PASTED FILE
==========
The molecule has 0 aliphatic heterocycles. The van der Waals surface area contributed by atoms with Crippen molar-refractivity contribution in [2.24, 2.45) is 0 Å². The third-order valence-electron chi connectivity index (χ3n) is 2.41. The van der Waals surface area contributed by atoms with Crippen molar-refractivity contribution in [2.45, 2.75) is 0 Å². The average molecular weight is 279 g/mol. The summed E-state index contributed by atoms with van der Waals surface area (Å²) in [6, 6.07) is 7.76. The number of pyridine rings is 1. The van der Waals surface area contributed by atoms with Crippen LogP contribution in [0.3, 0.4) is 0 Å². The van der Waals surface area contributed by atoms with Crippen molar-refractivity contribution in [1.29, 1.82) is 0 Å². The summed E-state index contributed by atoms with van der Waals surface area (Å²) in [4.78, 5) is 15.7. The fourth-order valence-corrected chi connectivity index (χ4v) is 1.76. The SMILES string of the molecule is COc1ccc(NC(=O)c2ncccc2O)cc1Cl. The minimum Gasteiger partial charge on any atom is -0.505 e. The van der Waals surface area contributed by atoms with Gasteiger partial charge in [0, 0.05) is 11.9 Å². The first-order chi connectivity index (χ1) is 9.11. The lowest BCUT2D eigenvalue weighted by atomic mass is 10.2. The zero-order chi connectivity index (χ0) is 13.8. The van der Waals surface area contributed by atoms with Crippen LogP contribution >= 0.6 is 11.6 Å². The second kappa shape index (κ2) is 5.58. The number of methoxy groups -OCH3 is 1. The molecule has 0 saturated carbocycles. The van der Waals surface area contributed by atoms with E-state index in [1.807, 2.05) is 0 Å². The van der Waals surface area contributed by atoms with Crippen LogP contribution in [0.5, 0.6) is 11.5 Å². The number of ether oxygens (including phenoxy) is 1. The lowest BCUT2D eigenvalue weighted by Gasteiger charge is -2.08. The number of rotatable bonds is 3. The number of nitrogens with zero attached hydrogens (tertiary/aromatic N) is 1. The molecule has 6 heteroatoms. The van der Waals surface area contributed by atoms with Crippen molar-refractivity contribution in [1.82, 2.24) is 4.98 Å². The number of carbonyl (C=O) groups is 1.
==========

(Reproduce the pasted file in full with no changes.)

The molecule has 0 aliphatic heterocycles. The van der Waals surface area contributed by atoms with Crippen molar-refractivity contribution in [2.24, 2.45) is 0 Å². The third-order valence-electron chi connectivity index (χ3n) is 2.41. The van der Waals surface area contributed by atoms with Crippen molar-refractivity contribution in [2.45, 2.75) is 0 Å². The average molecular weight is 279 g/mol. The summed E-state index contributed by atoms with van der Waals surface area (Å²) in [6, 6.07) is 7.76. The number of pyridine rings is 1. The van der Waals surface area contributed by atoms with Crippen LogP contribution in [0.3, 0.4) is 0 Å². The van der Waals surface area contributed by atoms with Crippen molar-refractivity contribution in [1.29, 1.82) is 0 Å². The summed E-state index contributed by atoms with van der Waals surface area (Å²) in [4.78, 5) is 15.7. The fourth-order valence-corrected chi connectivity index (χ4v) is 1.76. The SMILES string of the molecule is COc1ccc(NC(=O)c2ncccc2O)cc1Cl. The minimum Gasteiger partial charge on any atom is -0.505 e. The van der Waals surface area contributed by atoms with Gasteiger partial charge in [0, 0.05) is 11.9 Å². The first-order chi connectivity index (χ1) is 9.11. The lowest BCUT2D eigenvalue weighted by atomic mass is 10.2. The zero-order chi connectivity index (χ0) is 13.8. The van der Waals surface area contributed by atoms with Crippen LogP contribution >= 0.6 is 11.6 Å². The second kappa shape index (κ2) is 5.58. The number of methoxy groups -OCH3 is 1. The molecule has 0 saturated carbocycles. The van der Waals surface area contributed by atoms with E-state index in [1.807, 2.05) is 0 Å². The van der Waals surface area contributed by atoms with Crippen LogP contribution in [0.5, 0.6) is 11.5 Å². The number of ether oxygens (including phenoxy) is 1. The lowest BCUT2D eigenvalue weighted by Gasteiger charge is -2.08. The number of rotatable bonds is 3. The number of nitrogens with zero attached hydrogens (tertiary/aromatic N) is 1. The molecule has 6 heteroatoms. The van der Waals surface area contributed by atoms with Crippen molar-refractivity contribution in [1.82, 2.24) is 4.98 Å². The number of carbonyl (C=O) groups is 1.